NJPW WWW Review Archive (December 2015-July 2017)

NJPW G1 Climax Night 10 Review: We’re in Double Digits

NJPW G1 Climax Night 10

Watch: NJPW World

August 1st, 2016

Takamatsu, Kagawa, Japan – Takamatsu City Gymnasium

(G1 Climax B Block) Katsuhiko Nakajima vs YOSHI-HASHI

For those that listened to the latest D&T Block show, you know how giddy I was coming in to this match. Two guys who have had very good tournaments so far just went out there and tore it up as I expected them to. A consistent story in YOSHI-HASHI’s matches so far has been his selling of and his opponents working over his taped up shoulder. This match maybe had YOSHI-HASHI’s best selling of the tournament and Nakajima was really good working over his arm in the early portions of the match. YOSHI-HASHI has become one of my favorite guys to watch mount a comeback in a match. Something about his offense and where he places certain moves just works for me. Loved the finishing sequence in the match. After YOSHI-HASHI kicked out of multiple kicks to the face, Nakajima would hit a PK and pick him up for a brainbuster. YOSHI-HASHI would counter, dodge another PK and hit Nakajima with a lariat and finally the Made In Japan for the win. Maybe it’s because I love Shingo Takagi so much, but I’m glad YOSHI-HASHI has picked up that move as a finisher. Extremely cool looking move. Very fun opener.

(G1 Climax B Block) Michael Elgin vs Yuji Nagata

Maybe it’s my expectations, but this match was a bit of a let down. Totally fine and watchable, but from what I’ve seen from Elgin in this G1 tour, this was his weakest match. Not putting all that blame on Elgin. Nagata seemingly hasn’t “woke up” yet this tourney. There’s always that one match a year in the last few G1s where Nagata turns back time and really kicks it in to high gear. This match wasn’t it and I’m not sure if it’ll come this year. I did enjoy Nagata taking it to Elgin right off the bat and his facial selling after Elgin hit him with a DVD on the apron, but those are the only two Nagata moments that stuck out here. Fine match, but pretty skippable.

(G1 Climax B Block) Toru Yano vs Katsuyori Shibata

On paper, this is one of the more interesting matchups of the tourney because it’s such a radically different pair of personalities facing off.

Toru Yano, the eternal trickster of NJPW going against the straight laced, no nonsense asskicker, Katsuyori Shibata.

Shibata from the jump is killing Yano. He’s not dealing with any of that bullshit. But just like that, Yano still gets him. After Yano shenanigans that involved a low blow and an exposed turnbuckle, Yano pinned Shibata after reversing his rear naked choke with some kind of ankle pick/pin combo. Match literally went on for like a minute.

(G1 Climax B Block) Kenny Omega vs EVIL

Yes, Kenny Omega and EVIL, my two favorite guys in the tournament so far, went out there and delivered. What’s new?

I enjoyed everything about this match. It flew by, almost in a way where it didn’t feel like the co main event of a G1 show. That’s not a bad thing. The start with Omega slapping EVIL around, the fighting on the outside that resulted in Omega getting a nasty gash on his back after a backdrop on a chair. The one thing that stuck out the most to me was how much Kenny was playing/feeding off of the crowd in this match. He was very clearly positioned as the babyface and it worked very well. One cool moment was when Omega was getting ready to do a dive, but then role in to a pose a la Tetsuya Naito. Just that little action got me even more excited for the impending clash between Omega and Naito. EVIL and Omega had really good chemistry as far as their sequences went. Omega (predictably) kicked out of the EVIL Bomb, which is rapidly becoming my favorite nearfall move in wrestling. Omega would pick up the win with the One Winged Angel after a couple of V Triggers in this competitive match. Both guys can add this to their growing lists of fun G1 performances.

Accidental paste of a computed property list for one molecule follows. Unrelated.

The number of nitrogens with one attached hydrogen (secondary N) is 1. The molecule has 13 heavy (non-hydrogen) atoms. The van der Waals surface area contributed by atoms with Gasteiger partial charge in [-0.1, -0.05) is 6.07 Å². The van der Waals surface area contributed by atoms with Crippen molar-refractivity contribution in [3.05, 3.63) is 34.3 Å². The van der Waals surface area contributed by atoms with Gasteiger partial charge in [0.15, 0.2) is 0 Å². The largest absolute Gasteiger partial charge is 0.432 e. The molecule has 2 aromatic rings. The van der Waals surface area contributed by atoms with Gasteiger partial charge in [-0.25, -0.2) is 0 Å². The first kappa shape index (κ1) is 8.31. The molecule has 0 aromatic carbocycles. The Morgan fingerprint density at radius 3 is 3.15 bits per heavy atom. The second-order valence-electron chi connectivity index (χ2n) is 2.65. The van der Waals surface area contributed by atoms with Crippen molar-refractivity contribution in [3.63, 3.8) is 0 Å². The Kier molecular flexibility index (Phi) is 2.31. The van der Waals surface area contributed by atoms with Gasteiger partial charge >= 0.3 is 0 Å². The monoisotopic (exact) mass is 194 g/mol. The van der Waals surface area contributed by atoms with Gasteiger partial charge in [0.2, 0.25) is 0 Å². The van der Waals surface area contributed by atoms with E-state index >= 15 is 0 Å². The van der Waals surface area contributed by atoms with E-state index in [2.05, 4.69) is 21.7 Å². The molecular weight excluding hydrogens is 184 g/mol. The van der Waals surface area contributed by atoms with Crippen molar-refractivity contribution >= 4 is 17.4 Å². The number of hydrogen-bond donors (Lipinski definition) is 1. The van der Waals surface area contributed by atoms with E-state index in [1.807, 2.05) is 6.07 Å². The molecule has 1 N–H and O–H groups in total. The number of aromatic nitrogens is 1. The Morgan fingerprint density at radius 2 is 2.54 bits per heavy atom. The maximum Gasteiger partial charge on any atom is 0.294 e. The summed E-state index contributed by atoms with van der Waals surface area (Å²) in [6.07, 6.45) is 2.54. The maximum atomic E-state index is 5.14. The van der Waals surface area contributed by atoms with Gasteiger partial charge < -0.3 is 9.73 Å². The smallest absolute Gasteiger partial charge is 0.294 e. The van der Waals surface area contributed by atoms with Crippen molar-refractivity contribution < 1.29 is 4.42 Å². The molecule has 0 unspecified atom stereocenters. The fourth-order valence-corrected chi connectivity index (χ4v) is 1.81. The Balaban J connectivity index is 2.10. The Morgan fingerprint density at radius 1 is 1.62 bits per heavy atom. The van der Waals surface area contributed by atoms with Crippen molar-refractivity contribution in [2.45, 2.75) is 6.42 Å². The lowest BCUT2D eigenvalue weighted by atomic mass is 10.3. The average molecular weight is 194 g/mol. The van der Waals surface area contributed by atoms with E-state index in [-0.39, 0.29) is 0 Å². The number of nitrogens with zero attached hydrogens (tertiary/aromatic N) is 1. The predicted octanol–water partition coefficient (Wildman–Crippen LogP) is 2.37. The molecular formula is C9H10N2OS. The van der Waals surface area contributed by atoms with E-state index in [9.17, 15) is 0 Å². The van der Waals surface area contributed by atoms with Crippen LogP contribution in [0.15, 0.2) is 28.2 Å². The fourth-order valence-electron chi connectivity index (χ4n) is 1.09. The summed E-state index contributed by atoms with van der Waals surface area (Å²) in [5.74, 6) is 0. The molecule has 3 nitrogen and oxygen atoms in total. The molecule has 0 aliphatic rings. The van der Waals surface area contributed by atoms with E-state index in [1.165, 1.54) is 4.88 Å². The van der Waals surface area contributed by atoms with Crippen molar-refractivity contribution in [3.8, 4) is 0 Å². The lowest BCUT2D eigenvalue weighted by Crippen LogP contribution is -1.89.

(G1 Climax B Block) Tetsuya Naito vs Tomoaki Honma

Even with Honma having a very good selling performance in the early portions, it took me awhile to get in to this match. This was a 20 minute match where it felt every bit of those 20 minutes. It’s become a dead horse at this point, but it still stands that the Honma magic has gone missing and it does hurt my enjoyment of the match somewhat. Beyond that, I still thought this was a good main event with a really odd and abrupt finish. The match never hit a crescendo and when Naito hit Destino to get the win it just felt like a “that’s it?” sort of thing. The last few minutes before the finish was great stuff. While I love the calm, collected, or “tranquilo” nature of Naito, I love it even more when he gets down to the nitty gritty, with his mouth bloodied and starts throwing bombs with guys just to show he still has that violent edge. A good match, somewhat of a let down, but that’s it. Nowhere near close to the best stuff from either guy in the tourney.

This was a show with nothing blow away, but everything here is at the very least enjoyable. I can see this show being kind of a let down for people. It doesn’t reach the highs that other B Block co mains/main events have.


A Block

Kazuchika Okada (8), Togi Makabe (8), Naomichi Marufuji (6), Tama Tonga (4), Tomohiro Ishii (4), Hiroshi Tanahashi (4), Bad Luck Fale (4), Hirooki Goto (4), SANADA (4), Hiroyoshi Tenzan (4)

B Block

Tetsuya Naito (6), Yuji Nagata (6), Katsuhiko Nakajima (6), Kenny Omega (6), YOSHI-HASHI (6), Michael Elgin (6), Tomoaki Honma (4), Toru Yano (4), EVIL (2)




About the author

Quentin Moody

19 years old. Watcher of way too much wrestling/host of Sorpresa Lucha/co-host of Tap or Snap.


Wrestling With Words on Twitter

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